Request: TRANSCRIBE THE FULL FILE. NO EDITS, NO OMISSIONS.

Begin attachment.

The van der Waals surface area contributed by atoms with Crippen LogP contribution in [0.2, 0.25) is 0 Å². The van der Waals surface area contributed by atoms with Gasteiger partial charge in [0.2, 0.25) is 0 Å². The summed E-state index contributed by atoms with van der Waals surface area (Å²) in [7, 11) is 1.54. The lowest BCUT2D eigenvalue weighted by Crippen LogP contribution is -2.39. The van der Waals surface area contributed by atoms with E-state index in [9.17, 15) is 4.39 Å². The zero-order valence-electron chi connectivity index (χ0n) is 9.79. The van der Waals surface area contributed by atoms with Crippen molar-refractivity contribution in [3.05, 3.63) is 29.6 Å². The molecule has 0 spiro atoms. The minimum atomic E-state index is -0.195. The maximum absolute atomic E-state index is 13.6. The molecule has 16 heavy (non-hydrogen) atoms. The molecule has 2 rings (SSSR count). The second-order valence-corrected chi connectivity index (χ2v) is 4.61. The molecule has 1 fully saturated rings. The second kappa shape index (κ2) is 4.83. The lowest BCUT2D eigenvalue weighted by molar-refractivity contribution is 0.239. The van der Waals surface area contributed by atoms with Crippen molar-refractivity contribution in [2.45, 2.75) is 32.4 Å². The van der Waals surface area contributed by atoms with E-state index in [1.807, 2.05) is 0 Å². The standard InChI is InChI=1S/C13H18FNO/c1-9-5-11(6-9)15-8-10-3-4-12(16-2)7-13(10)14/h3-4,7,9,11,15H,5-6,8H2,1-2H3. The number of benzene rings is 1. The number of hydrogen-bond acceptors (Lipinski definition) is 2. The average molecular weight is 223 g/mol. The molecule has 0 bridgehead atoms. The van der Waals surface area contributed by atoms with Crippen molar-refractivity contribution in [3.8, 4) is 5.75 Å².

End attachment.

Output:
The van der Waals surface area contributed by atoms with Crippen LogP contribution in [0.2, 0.25) is 0 Å². The van der Waals surface area contributed by atoms with Gasteiger partial charge in [0.2, 0.25) is 0 Å². The summed E-state index contributed by atoms with van der Waals surface area (Å²) in [7, 11) is 1.54. The lowest BCUT2D eigenvalue weighted by Crippen LogP contribution is -2.39. The van der Waals surface area contributed by atoms with E-state index in [9.17, 15) is 4.39 Å². The zero-order valence-electron chi connectivity index (χ0n) is 9.79. The van der Waals surface area contributed by atoms with Crippen molar-refractivity contribution in [3.05, 3.63) is 29.6 Å². The molecule has 0 spiro atoms. The minimum atomic E-state index is -0.195. The maximum absolute atomic E-state index is 13.6. The molecule has 16 heavy (non-hydrogen) atoms. The molecule has 2 rings (SSSR count). The second-order valence-corrected chi connectivity index (χ2v) is 4.61. The molecule has 1 fully saturated rings. The second kappa shape index (κ2) is 4.83. The lowest BCUT2D eigenvalue weighted by molar-refractivity contribution is 0.239. The van der Waals surface area contributed by atoms with Crippen molar-refractivity contribution in [2.45, 2.75) is 32.4 Å². The van der Waals surface area contributed by atoms with E-state index in [1.807, 2.05) is 0 Å². The standard InChI is InChI=1S/C13H18FNO/c1-9-5-11(6-9)15-8-10-3-4-12(16-2)7-13(10)14/h3-4,7,9,11,15H,5-6,8H2,1-2H3. The number of benzene rings is 1. The number of hydrogen-bond acceptors (Lipinski definition) is 2. The average molecular weight is 223 g/mol. The molecule has 0 bridgehead atoms. The van der Waals surface area contributed by atoms with Crippen molar-refractivity contribution in [3.8, 4) is 5.75 Å².